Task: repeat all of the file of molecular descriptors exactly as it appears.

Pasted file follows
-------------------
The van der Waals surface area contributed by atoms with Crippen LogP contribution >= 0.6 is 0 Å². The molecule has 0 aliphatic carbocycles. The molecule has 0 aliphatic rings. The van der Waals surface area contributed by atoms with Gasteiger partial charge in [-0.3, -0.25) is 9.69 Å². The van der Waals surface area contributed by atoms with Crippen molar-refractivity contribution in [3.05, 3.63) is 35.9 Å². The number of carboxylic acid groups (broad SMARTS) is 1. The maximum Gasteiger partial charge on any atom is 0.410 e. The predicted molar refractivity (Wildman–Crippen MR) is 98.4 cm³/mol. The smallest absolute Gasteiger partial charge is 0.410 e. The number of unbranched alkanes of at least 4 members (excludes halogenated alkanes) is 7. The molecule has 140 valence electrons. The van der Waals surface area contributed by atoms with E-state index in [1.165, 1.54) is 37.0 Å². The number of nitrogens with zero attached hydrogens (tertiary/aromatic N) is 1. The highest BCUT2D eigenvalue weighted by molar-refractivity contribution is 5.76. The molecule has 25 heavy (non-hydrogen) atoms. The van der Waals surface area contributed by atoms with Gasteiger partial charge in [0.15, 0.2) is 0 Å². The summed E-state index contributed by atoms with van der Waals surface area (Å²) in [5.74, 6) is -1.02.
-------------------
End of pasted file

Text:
The van der Waals surface area contributed by atoms with Crippen LogP contribution >= 0.6 is 0 Å². The molecule has 0 aliphatic carbocycles. The molecule has 0 aliphatic rings. The van der Waals surface area contributed by atoms with Gasteiger partial charge in [-0.3, -0.25) is 9.69 Å². The van der Waals surface area contributed by atoms with Crippen molar-refractivity contribution in [3.05, 3.63) is 35.9 Å². The number of carboxylic acid groups (broad SMARTS) is 1. The maximum Gasteiger partial charge on any atom is 0.410 e. The predicted molar refractivity (Wildman–Crippen MR) is 98.4 cm³/mol. The smallest absolute Gasteiger partial charge is 0.410 e. The number of unbranched alkanes of at least 4 members (excludes halogenated alkanes) is 7. The molecule has 140 valence electrons. The van der Waals surface area contributed by atoms with E-state index in [1.165, 1.54) is 37.0 Å². The number of nitrogens with zero attached hydrogens (tertiary/aromatic N) is 1. The highest BCUT2D eigenvalue weighted by molar-refractivity contribution is 5.76. The molecule has 25 heavy (non-hydrogen) atoms. The van der Waals surface area contributed by atoms with Gasteiger partial charge in [0.15, 0.2) is 0 Å². The summed E-state index contributed by atoms with van der Waals surface area (Å²) in [5.74, 6) is -1.02.